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Employment Law Case Update: Hastings v Kings College Hospital

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Hastings, a man of African-Caribbean descent, worked as an IT manager at King’s College Hospital NHS Trust (the Trust)from December 1996. In October 2015, Mr Hastings was dismissed following an incident of racial abuse in the hospital’s car park. Mr Hastings was waiting in a loading bay for a parking space to become free, when he was sworn at by a Caucasian van driver.

Mr Hastings approached the van, where there were three Caucasian males, two of whom were contractors working for the Trust at the time of the incident. One contractor said to Mr Hastings, regarding his skin colour “careful it doesn’t come off”. When Mr Hastings told the men his name, one man reacted with disbelief, stating that he could not have such an “English-sounding name”. When one of the men found out that Mr Hastings was a manager at the hospital, he said: “look! They’ll let anything happen in here”. Mr Hastings called the security office for help during the incident but no support was given and no record of the call was logged by the security office.

Following the incident Mr Hastings was suspended due to an allegation that he had “acted aggressively towards and physically assaulted two other persons”. The Trust considered the CCTV evidence and believed Mr Hastings to be the aggressor, when he had in fact been defending himself. During the investigation Mr Hastings provided evidence of the racial abuse he suffered, however, this was not investigated by the Trust. Following the investigation Mr Hastings was dismissed on the grounds of gross misconduct.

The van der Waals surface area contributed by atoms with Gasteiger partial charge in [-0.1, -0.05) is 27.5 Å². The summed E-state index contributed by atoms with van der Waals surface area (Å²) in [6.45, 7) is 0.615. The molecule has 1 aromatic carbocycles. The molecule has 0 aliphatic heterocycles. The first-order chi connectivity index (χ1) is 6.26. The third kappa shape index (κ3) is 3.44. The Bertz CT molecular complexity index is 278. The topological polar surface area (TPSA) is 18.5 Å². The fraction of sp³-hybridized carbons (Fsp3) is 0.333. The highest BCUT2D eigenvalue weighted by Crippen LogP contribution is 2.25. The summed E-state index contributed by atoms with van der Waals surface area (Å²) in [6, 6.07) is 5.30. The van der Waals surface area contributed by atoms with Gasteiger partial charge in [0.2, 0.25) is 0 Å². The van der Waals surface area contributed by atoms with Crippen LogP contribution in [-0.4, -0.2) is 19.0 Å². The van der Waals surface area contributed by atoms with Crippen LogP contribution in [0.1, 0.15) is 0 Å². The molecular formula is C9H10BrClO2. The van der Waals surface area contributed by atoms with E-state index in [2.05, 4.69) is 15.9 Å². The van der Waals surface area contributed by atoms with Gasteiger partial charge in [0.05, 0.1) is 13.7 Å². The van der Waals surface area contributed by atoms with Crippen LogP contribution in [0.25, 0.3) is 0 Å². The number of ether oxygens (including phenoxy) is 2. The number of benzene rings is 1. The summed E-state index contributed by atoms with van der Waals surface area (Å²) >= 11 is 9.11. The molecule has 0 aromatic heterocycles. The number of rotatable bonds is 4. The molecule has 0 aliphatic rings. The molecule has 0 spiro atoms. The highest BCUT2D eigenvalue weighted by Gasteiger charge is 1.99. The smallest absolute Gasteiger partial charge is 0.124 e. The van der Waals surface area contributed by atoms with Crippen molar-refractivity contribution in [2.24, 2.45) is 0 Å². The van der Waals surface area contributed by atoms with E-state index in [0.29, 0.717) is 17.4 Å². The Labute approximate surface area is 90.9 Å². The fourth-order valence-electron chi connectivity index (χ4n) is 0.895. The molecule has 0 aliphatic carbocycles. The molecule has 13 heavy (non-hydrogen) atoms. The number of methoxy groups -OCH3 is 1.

Mr Hastings brought claims for unfair dismissal and direct race discrimination before the Employment Tribunal (ET). The ET found that Mr Hastings has been subjected to unconscious bias during the investigation finding that his evidence, as a man of African-Caribbean descent, was treated with distrust. The ET stated that the employer had failed to consider that Mr Hastings had been racially abused, and had failed to identify and collect any evidence to support Mr Hastings’ claim that he had been abused. The ET found in Mr Hastings’ favour; he was directly discriminated against on the grounds of his race, and was treated less favourably due to the Trust’s failure to investigate his complaints.

The ET ordered the Trust to pay Mr Hastings a total of £1million by way of compensation, being payment for a basic award, injury to Mr Hastings feelings, damages for personal injury, and compensation for pecuniary loss. The vast majority of the compensation was due to the significant pension loss suffered by Mr Hastings.

This case therefore shows the importance in considering all relevant facts of each case and carrying out a thorough and fair investigation before commencing with the disciplinary proceedings.

ENDS

This is for information purposes only and is no substitute for, and should not be interpreted as, legal advice.  All content was correct at the time of publishing and we cannot be held responsible for any changes that may invalidate this article.